Viruses in the Reoviridae family can be found all over the world. From contaminated water supplies to small ticks, these viruses have multiple routes of transmission
- Reovirus refers to “respiratory enteric orphan virus.” “Respiratory enteric” refers to viral tropism for respiratory and intestinal cells. “Orphan” refers to the fact that some viruses have no disease associations.
- Viruses in the Reoviridae family can be transmitted fecal-orally (though CTFV is an ARBO virus).
- Two subfamilies exist. Sedoreovirinae, containing the genera Orbivirus and Rotavirus, and Sprinareovirinae, containing the genera Coltivirus (CTFV) and Orthoreovirus.
- Reoviruses are double-stranded RNA viruses that infect vertebrates, insects, plants, and fungi. They have linear genomes that contain 10 – 12 segments. They are not enveloped, and their capsids (which have 2-3 layers) are icosahedral shaped.
- Reoviruses are believed to be the only dsRNA viruses that can infect humans.
- Rotavirus and Colorado Tick Fever Virus are the most pathogenic viruses in humans. Rotavirus causes severe gastrointestinal disease, especially in children. Colorado Tick Fever Virus is an ARBO virus that causes neurological disease in humans.
- In mouse models, RNAse L has been identified as a key component in identifying and destroying dsRNa.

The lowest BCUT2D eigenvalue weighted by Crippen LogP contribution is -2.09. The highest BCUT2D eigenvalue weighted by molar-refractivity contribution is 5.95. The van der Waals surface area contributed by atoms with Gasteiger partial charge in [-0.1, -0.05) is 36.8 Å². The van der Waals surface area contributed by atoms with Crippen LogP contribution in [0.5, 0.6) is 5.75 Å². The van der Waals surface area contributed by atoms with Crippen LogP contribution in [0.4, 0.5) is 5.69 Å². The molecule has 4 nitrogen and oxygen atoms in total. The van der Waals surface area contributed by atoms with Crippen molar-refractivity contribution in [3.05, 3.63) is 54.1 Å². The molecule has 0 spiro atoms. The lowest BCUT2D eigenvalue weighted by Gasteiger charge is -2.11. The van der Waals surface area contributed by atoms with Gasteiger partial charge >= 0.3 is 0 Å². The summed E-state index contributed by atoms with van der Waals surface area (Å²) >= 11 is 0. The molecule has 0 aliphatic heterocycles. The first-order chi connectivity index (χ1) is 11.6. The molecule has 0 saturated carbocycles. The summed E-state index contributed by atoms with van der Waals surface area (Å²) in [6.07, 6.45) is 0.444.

- No targeted antiviral treatments are currently available against Reoviruses. Diarrhea can lead to severe dehydration, which can sometimes be treated with IV fluids or Oral Rehydration Therapy.
- There are two licensed vaccines against rotavirus in the U.S. Rotateq – 3 doses at 2, 4, and 6 months of age – and Rotarix – 2 doses at 2 and 4 months of age. Both vaccines are administered orally.
- The virus enters target cells via the “JAM-A” protein and integrin proteins. Binding triggers clathrin-mediated endocytosis.
- 1943 – Jacob Light and Horace Hodes isolate an infectious, filtrable agent associated with diarrheal disease
- 1944 – Colorado Tick Fever Virus is first isolated from human blood
- 1973 – Bishop, Davidson, Holmes, and Ruck find Rotavirus in the cytoplasm of duodenal epithelial cells and feces
- 1974 – Thomas Flewett proposes the name rotavirus after noticing a wheel-like resemblence under a microscope
- 1981 – Trypsin, a protease involved in digestion, is associated with rotaviral replication
- 1998 – Rotashield, the first vaccine against rotavirus, is licensed and recommended
- 1999 – Wyeth Pharmaceuticals withdraw Rotashield after alegations are made associating the vaccine with intussusception
- 2008 – Rotarix, another vaccine against rotavirus, becomes available.
- 2015 – Bharat Biotech announces a $1 rotavirus vaccine (Rotavac) to be made available in India
Orthoreoviruses are believed to undergo reassortment if cells become co-infected with two compatable strains of orthoreoviruses. This is similar to the antigenic shift that influenza undergoes. Replication of reoviruses occurs in the cytoplasm, and reoviruses package an RNA dependent RNA polymerase into their virion. Moreover, replication and transcription occur in partially uncoated virions. This may be a viral mechanism to avoid detection by TLR receptors of the innate immune system that detect dsRNA.
Having multiple reading frames per transcript increases the diversity of protein products the virus can synthesize.
Some reoviral genomes produce mRNA transcripts that undergo leaky scanning. In leaky scanning, the ribosome can skip an upstream start codon and continue scanning the transcript for a subsequent start codon. In this manner, start codons may be in different frames, generating a mechanism for differential gene expression.